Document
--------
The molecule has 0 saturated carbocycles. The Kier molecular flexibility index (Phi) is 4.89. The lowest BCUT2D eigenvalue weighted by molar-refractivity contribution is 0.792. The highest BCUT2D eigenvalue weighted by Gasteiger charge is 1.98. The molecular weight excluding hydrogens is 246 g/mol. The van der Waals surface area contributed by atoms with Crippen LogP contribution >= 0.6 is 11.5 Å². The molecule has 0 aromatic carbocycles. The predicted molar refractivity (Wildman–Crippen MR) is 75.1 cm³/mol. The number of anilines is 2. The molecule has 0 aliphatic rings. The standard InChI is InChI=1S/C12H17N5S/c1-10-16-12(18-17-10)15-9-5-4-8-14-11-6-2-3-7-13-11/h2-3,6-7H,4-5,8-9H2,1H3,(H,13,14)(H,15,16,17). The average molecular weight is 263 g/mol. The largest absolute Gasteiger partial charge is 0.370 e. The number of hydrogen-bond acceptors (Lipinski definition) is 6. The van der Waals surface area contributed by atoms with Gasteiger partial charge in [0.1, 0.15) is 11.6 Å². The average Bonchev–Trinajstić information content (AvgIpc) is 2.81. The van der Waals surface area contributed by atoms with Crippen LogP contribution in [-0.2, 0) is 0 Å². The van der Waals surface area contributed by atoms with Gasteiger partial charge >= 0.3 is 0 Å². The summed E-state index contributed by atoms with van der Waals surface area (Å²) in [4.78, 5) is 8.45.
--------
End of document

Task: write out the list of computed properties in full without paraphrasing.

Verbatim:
The molecule has 0 saturated carbocycles. The Kier molecular flexibility index (Phi) is 4.89. The lowest BCUT2D eigenvalue weighted by molar-refractivity contribution is 0.792. The highest BCUT2D eigenvalue weighted by Gasteiger charge is 1.98. The molecular weight excluding hydrogens is 246 g/mol. The van der Waals surface area contributed by atoms with Crippen LogP contribution >= 0.6 is 11.5 Å². The molecule has 0 aromatic carbocycles. The predicted molar refractivity (Wildman–Crippen MR) is 75.1 cm³/mol. The number of anilines is 2. The molecule has 0 aliphatic rings. The standard InChI is InChI=1S/C12H17N5S/c1-10-16-12(18-17-10)15-9-5-4-8-14-11-6-2-3-7-13-11/h2-3,6-7H,4-5,8-9H2,1H3,(H,13,14)(H,15,16,17). The average molecular weight is 263 g/mol. The largest absolute Gasteiger partial charge is 0.370 e. The number of hydrogen-bond acceptors (Lipinski definition) is 6. The van der Waals surface area contributed by atoms with Gasteiger partial charge in [0.1, 0.15) is 11.6 Å². The average Bonchev–Trinajstić information content (AvgIpc) is 2.81. The van der Waals surface area contributed by atoms with Crippen LogP contribution in [-0.2, 0) is 0 Å². The van der Waals surface area contributed by atoms with Gasteiger partial charge >= 0.3 is 0 Å². The summed E-state index contributed by atoms with van der Waals surface area (Å²) in [4.78, 5) is 8.45.